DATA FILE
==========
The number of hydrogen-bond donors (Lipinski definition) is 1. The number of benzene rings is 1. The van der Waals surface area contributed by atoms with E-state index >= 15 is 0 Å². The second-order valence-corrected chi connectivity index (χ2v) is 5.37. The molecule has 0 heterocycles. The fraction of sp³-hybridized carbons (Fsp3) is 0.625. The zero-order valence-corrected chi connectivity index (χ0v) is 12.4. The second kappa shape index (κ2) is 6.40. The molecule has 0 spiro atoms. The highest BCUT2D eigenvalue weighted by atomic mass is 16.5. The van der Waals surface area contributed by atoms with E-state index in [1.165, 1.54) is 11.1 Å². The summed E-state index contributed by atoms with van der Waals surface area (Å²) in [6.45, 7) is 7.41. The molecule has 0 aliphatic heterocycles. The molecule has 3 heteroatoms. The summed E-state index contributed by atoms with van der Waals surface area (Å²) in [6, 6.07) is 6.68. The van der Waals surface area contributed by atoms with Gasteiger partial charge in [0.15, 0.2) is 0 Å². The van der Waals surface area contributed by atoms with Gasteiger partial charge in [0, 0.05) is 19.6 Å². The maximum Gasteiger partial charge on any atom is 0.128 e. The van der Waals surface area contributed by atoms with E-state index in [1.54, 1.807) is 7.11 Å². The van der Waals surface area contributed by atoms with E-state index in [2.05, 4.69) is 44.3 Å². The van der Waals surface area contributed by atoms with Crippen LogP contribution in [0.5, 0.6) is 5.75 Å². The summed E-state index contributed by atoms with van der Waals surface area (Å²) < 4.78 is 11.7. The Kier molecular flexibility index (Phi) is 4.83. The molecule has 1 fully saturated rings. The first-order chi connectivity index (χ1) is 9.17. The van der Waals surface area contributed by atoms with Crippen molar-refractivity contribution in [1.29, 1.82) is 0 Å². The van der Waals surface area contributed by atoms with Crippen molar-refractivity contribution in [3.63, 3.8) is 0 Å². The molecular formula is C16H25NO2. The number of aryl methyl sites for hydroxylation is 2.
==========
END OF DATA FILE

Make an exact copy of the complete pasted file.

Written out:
The number of hydrogen-bond donors (Lipinski definition) is 1. The number of benzene rings is 1. The van der Waals surface area contributed by atoms with E-state index >= 15 is 0 Å². The second-order valence-corrected chi connectivity index (χ2v) is 5.37. The molecule has 0 heterocycles. The fraction of sp³-hybridized carbons (Fsp3) is 0.625. The zero-order valence-corrected chi connectivity index (χ0v) is 12.4. The second kappa shape index (κ2) is 6.40. The molecule has 0 spiro atoms. The highest BCUT2D eigenvalue weighted by atomic mass is 16.5. The van der Waals surface area contributed by atoms with E-state index in [1.165, 1.54) is 11.1 Å². The summed E-state index contributed by atoms with van der Waals surface area (Å²) in [6.45, 7) is 7.41. The molecule has 0 aliphatic heterocycles. The molecule has 3 heteroatoms. The summed E-state index contributed by atoms with van der Waals surface area (Å²) in [6, 6.07) is 6.68. The van der Waals surface area contributed by atoms with Gasteiger partial charge in [0.15, 0.2) is 0 Å². The van der Waals surface area contributed by atoms with Gasteiger partial charge in [0, 0.05) is 19.6 Å². The maximum Gasteiger partial charge on any atom is 0.128 e. The van der Waals surface area contributed by atoms with E-state index in [1.54, 1.807) is 7.11 Å². The van der Waals surface area contributed by atoms with E-state index in [2.05, 4.69) is 44.3 Å². The van der Waals surface area contributed by atoms with Crippen LogP contribution in [0.5, 0.6) is 5.75 Å². The summed E-state index contributed by atoms with van der Waals surface area (Å²) < 4.78 is 11.7. The Kier molecular flexibility index (Phi) is 4.83. The molecule has 1 fully saturated rings. The first-order chi connectivity index (χ1) is 9.17. The van der Waals surface area contributed by atoms with Crippen molar-refractivity contribution in [1.29, 1.82) is 0 Å². The van der Waals surface area contributed by atoms with Crippen molar-refractivity contribution in [3.63, 3.8) is 0 Å². The molecular formula is C16H25NO2. The number of aryl methyl sites for hydroxylation is 2.